LGBTs roll up sleeves for MLK Day
by Jen Colletta
Jan 23, 2014 | 424 views | 0 0 comments | 18 18 recommendations | email to a friend | print
<B>SERVICE INDUSTRY:</b> LGBTs stepped up in record numbers to volunteer for the annual MLK Day of Service Jan. 20, including supporters from the William Way LGBT Community Center and Radical Faeries, shown here tagging clothes at Philly AIDS Thrift. Photo: Scott A. Drake
SERVICE INDUSTRY: LGBTs stepped up in record numbers to volunteer for the annual MLK Day of Service Jan. 20, including supporters from the William Way LGBT Community Center and Radical Faeries, shown here tagging clothes at Philly AIDS Thrift. Photo: Scott A. Drake
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The legacy of Dr. Martin Luther King Jr. was observed by countless Americans on Monday, and Philadelphia’s LGBT community turned out in force to pay tribute to King and another civil-rights leader.

About 100 people participated in the inaugural MLK Day of Service Jan. 20, with headquarters at William Way LGBT Community Center. And LGBT volunteers participated in countless other projects across the city, including remodeling a West Philadelphia recreation center led by the Black Gay Men’s Leadership Council.

At the center, volunteers started turning out before the noon kickoff time, said organizer Anna Aaegenes.

“We thought we’d have people stopping in and out throughout the day but the level of participation and people’s dedication really exceeded our expectations,” she said. “People came early and most stayed the entire day. They were really eager to help out and put in a lot of work.”

Volunteers had the option of participating in a wealth of community projects. Some sorted and delivered donations to Philadelphia AIDS Thrift and others worked at PAT. Groups of volunteers helped assemble more than 1,000 safe-sex kits organized by GALAEI, while others assisted in completing mailers from Hearts on a Wire, which corresponds with transgender and gender-variant inmates. Some volunteers scoured the Gayborhood and picked up trash, while still others helped organize materials in the center’s library.

“I personally was blown away by how excited and willing people were to help out,” Aaegenes said. “From the most menial task, picking up trash on the street, people were just happy to help out and about the service project overall.”

Many of the volunteers reconvened at William Way late in the afternoon for a reception honoring Bayard Rustin, the openly gay advisor to King who is largely credited with organizing the March on Washington.

Aaegenes said organizers had been hoping to stage a teach-in at Girard College focusing on Rustin but, since it was the event’s first year, they held off. But last week’s success will likely enable an even larger event next year, she said.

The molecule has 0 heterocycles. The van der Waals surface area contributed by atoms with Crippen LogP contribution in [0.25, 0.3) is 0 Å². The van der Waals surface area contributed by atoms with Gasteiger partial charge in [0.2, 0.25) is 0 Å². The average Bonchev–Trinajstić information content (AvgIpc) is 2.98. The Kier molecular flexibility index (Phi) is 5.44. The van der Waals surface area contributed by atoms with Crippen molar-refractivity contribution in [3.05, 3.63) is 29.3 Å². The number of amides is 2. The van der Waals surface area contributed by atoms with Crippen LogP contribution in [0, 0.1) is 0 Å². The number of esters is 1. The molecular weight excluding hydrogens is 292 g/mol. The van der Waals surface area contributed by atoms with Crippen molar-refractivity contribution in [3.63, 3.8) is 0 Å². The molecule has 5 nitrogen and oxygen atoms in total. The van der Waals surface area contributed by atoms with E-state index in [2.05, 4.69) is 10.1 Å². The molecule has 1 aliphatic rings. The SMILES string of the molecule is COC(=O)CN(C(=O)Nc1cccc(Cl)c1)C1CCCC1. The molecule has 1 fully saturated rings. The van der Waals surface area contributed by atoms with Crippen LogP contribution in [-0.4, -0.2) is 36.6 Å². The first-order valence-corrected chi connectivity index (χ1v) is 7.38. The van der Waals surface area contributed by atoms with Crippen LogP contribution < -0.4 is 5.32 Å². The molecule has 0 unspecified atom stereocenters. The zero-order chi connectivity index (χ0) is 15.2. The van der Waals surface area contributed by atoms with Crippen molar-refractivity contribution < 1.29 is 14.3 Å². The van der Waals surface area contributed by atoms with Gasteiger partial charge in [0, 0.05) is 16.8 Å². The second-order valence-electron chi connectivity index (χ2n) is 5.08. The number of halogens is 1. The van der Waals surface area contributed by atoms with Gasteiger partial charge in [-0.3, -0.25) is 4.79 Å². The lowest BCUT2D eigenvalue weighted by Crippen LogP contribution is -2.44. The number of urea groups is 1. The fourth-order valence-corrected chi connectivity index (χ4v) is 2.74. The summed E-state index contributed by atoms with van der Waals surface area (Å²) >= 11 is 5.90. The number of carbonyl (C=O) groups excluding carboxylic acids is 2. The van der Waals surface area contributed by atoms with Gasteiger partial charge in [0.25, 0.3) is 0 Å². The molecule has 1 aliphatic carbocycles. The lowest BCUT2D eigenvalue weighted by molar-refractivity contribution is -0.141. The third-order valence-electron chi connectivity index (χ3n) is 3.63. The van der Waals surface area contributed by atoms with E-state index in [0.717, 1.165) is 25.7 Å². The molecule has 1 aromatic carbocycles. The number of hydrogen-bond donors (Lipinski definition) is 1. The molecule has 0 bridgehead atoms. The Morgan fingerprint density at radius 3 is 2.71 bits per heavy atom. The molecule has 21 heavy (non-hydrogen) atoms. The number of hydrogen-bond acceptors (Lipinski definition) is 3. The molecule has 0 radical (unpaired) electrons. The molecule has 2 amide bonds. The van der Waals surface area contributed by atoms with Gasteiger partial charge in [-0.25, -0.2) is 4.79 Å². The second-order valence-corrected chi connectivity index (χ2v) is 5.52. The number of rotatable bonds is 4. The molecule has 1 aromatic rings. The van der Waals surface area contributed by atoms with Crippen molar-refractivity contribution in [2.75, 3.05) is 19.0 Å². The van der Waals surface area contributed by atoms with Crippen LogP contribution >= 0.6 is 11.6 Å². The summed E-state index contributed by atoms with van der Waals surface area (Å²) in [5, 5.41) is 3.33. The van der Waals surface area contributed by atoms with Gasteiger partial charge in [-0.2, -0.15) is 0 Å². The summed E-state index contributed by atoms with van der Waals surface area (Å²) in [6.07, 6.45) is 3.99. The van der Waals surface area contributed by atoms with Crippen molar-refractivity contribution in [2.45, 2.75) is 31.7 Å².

“I think we have enough people now who want to support this that we hopefully can do two locations next year.”

Also successful was BGMLC’s day of service at James L. Wright Recreation Center on Haverford Avenue.

Ten men pitched in to give the venue a “BGMLC makeover,” said group member Javontae Lee Williams.

The group painted walls in the basketball court, redid bleachers, updated bathrooms and cleaned windows. They plan to return over the summer to complete painting that required scaffolding and help the organization fundraise to install a new floor for the basketball court.

“The rec center is utilized by a lot of people in the African-American community and part of our mission at BGMLC is to build collaborations with the community, be they gay or straight,” Williams said. “So this was really important for us. There was the service project in the Gayborhood, but we wanted to go for something more off the beaten path.”

After the project, BGMLC members gathered for a networking happy hour at Sutton’s Parlor.

Williams called the day a “tremendous success.”

“It was a great wrap to a fantastic day,” he said.

Aaegenes said that, in addition to the tangible results that came from the service projects, the day allowed for countless networking opportunities.

“You could really see the connections being made,” she said. “There were people sitting at tables stuffing envelopes with someone they never met before, and that was great to see. A lot of people were already engaged in the community, but there were also a lot people who were newly engaged or who wanted to learn about how to help out in the neighborhood, so that was exciting. Generally the sense was that people were inspired by one another and that was the hope.”

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